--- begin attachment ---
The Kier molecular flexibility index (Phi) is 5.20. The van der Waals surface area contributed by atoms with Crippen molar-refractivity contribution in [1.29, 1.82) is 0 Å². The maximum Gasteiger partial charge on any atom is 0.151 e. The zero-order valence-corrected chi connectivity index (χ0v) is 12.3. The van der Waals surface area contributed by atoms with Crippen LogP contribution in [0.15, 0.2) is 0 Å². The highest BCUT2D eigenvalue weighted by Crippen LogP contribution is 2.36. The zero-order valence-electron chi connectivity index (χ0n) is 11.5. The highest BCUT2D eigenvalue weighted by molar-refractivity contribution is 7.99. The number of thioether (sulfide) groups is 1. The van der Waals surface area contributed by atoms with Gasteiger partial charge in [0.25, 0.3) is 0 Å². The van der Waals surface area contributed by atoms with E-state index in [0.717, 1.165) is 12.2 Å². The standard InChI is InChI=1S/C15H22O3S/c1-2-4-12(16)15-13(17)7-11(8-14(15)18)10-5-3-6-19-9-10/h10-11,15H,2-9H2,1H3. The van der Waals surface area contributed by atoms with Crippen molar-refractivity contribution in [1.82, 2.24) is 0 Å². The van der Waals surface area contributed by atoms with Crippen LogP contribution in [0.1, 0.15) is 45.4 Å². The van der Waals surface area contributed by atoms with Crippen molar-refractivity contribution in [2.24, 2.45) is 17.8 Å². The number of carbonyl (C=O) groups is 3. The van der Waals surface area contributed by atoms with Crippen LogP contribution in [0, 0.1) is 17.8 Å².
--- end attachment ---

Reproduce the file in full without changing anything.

The Kier molecular flexibility index (Phi) is 5.20. The van der Waals surface area contributed by atoms with Crippen molar-refractivity contribution in [1.29, 1.82) is 0 Å². The maximum Gasteiger partial charge on any atom is 0.151 e. The zero-order valence-corrected chi connectivity index (χ0v) is 12.3. The van der Waals surface area contributed by atoms with Crippen LogP contribution in [0.15, 0.2) is 0 Å². The highest BCUT2D eigenvalue weighted by Crippen LogP contribution is 2.36. The zero-order valence-electron chi connectivity index (χ0n) is 11.5. The highest BCUT2D eigenvalue weighted by molar-refractivity contribution is 7.99. The number of thioether (sulfide) groups is 1. The van der Waals surface area contributed by atoms with Gasteiger partial charge in [0.25, 0.3) is 0 Å². The van der Waals surface area contributed by atoms with E-state index in [0.717, 1.165) is 12.2 Å². The standard InChI is InChI=1S/C15H22O3S/c1-2-4-12(16)15-13(17)7-11(8-14(15)18)10-5-3-6-19-9-10/h10-11,15H,2-9H2,1H3. The van der Waals surface area contributed by atoms with Crippen molar-refractivity contribution in [1.82, 2.24) is 0 Å². The van der Waals surface area contributed by atoms with Crippen LogP contribution in [0.1, 0.15) is 45.4 Å². The van der Waals surface area contributed by atoms with Crippen molar-refractivity contribution in [2.24, 2.45) is 17.8 Å². The number of carbonyl (C=O) groups is 3. The van der Waals surface area contributed by atoms with Crippen LogP contribution in [0, 0.1) is 17.8 Å².